Unsafety pp 135-160 | Cite as

Escape from Disaster: Invisible Informatics of Risks and Crises

  • Shigeo Atsuji
Part of the Translational Systems Sciences book series (TSS)


Why are the lands that were home to four of the world’s great civilizations—Egypt, Mesopotamia, the Indus valley, and China—turning to desert? What has gone wrong? Is it human-made disaster or natural disaster? The Maya and Inca civilizations, Easter Island, and many other ancient civilizations collapsed and vanished together with the forests [1]. It is said that Greece and the islands around the Aegean Sea were originally covered in forest, which was used up as building material and fuel, causing desertification. In Africa, too, whence humanity originated, the progress of desertification has brought water shortages and drought conditions that have plunged the continent into food crisis.


Sustainable Society Food Crisis Great East Japan Earthquake City Authority Nuclear Power Facility 
These keywords were added by machine and not by the authors. This process is experimental and the keywords may be updated as the learning algorithm improves.


  1. 1.
    Diamond, J.M., Collapse: How Societies Choose to Fail or Succeed, Viking Penguin, 2005.Google Scholar
  2. 2.
    McNeill, W.H., A World History, Oxford University Press, 1998.Google Scholar
  3. 3.
    Fromm, E., Man for Himself: Enquiry into the Psychology of Ethics, Rinehart and Company, 1947. See for example, Torahiko Terada.Google Scholar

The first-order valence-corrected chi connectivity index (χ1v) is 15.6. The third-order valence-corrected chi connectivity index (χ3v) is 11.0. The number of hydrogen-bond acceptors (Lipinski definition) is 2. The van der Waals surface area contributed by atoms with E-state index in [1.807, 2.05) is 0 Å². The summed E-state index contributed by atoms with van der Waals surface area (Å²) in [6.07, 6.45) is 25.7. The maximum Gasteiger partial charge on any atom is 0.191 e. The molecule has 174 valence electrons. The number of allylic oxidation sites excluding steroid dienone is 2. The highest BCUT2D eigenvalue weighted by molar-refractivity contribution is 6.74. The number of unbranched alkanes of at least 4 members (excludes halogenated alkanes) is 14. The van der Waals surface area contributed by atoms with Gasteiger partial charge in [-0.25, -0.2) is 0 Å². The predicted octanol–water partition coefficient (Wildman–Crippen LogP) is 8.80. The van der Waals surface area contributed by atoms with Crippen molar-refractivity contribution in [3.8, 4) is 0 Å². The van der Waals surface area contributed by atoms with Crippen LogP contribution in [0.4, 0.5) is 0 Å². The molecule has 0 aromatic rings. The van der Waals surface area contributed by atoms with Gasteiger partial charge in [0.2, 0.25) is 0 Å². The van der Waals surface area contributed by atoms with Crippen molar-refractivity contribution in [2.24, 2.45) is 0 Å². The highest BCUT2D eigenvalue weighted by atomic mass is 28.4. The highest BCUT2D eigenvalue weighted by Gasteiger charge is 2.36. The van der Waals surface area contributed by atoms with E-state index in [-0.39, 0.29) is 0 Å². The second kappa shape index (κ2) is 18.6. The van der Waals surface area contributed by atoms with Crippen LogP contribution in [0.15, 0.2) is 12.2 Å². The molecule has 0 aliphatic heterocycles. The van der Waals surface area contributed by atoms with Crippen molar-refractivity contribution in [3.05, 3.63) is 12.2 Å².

4. 4.
    Thom, R., Zeeman, E.C., Ushiki, S., Sawa, T., Keitai to kouzō—katasutrofu no riron [Catastrophe Theory], Misuzu Shobō, 1977.Google Scholar
  5. 5.
    Leiserowitz, A., “Climate change risk perception and policy preferences: The role of effect, imagery, and values”, Climate Change 77: 45–72. 2006.CrossRefGoogle Scholar
  6. 6.
    Cribb, J., The Coming Famine: The Global Food Crisis and What We Can Do to Avoid It, University of California Press, 2010.Google Scholar
  7. 7.
    Lloyd, C., What on Earth Happened?: The Complete Story of the Planet, Life and People from the Big Bang to the Present Day, Bloomsbury Publishing, 2012.Google Scholar
  8. 8.
    Heinrich, H.W., Industrial Accident Prevention – A Scientific Approach, 1931.Google Scholar
  9. 9.
    Reason, J., “The dimensions of safety” in Patrick, J. (ed.) Cognitive Science Approaches to Cognitive Control, Third European Conference, Cardiff: University of Wales, 1991.Google Scholar
  10. 10.
    Pierce, J.R., Symbols, Signals, and Noise: The Nature and Process of Communication, Harper & Bro., 1961.Google Scholar